The Ring-necked Francolin (Francolinus streptophorus) is a medium-sized bird that belongs to the family Phasianidae. It is also known by various other names such as Indian Francolin, Black Francolin, and Common Francolin. This bird species can be easily recognized due to its distinct coloration and patterning.
The Ring-necked Francolin is mainly found in the Indian Subcontinent, ranging from Pakistan and India to Nepal and Bhutan. It is also found in some parts of Southeast Asia. The bird prefers to inhabit grasslands, scrublands, and agricultural fields with some scattered shrubs or trees. They can also be found near human habitats like farms and villages.
The male Ring-necked Francolin is typically larger than the females and can grow up to 33 cm in length. The body of the bird is brownish-black in color, with some pale black spots on the upper parts. The chin, throat, and neck have distinct white or cream-colored stripes. It has a chestnut-colored band that runs across the upper breast, and a narrow white band above it. The bird has a distinctive black ring around the neck, which gives it its common name.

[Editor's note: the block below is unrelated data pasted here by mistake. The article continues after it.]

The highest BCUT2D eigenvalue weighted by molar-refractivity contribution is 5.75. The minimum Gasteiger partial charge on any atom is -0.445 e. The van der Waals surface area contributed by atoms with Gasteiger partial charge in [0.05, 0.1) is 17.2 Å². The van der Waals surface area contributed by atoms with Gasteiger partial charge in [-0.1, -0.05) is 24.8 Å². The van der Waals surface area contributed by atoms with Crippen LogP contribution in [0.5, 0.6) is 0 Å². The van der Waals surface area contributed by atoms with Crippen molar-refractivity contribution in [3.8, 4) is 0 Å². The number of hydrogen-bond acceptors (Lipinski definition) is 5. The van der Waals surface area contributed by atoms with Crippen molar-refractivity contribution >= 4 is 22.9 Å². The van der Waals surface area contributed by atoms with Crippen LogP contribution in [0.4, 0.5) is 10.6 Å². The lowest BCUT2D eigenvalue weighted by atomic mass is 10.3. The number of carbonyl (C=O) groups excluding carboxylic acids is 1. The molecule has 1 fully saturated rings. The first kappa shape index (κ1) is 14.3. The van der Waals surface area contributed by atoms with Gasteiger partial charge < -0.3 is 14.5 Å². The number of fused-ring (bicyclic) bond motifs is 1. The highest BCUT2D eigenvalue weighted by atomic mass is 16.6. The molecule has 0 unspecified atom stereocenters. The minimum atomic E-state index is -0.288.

The Ring-necked Francolin is a ground-dwelling bird and forages on the ground for seeds, insects, and small invertebrates. During the breeding season, male birds can be heard making a loud, harsh, and repetitive call, "krookroo-ko-ko." The pair will generally construct a shallow scrape on the ground and lay around 6 to 10 eggs. The eggs are incubated for around 21 days, and the chicks hatch fully feathered and ready to leave the nest within hours of hatching.
The Ring-necked Francolin is often hunted for meat and is also targeted by the pet trade. As a result, the population of the bird is declining in some areas. Nevertheless, it is still a common and widespread bird in the Indian Subcontinent and has adapted well to human-dominated landscapes. The Ring-necked Francolin is a fascinating bird that has been revered in some cultures and is a source of inspiration for literature and poetry.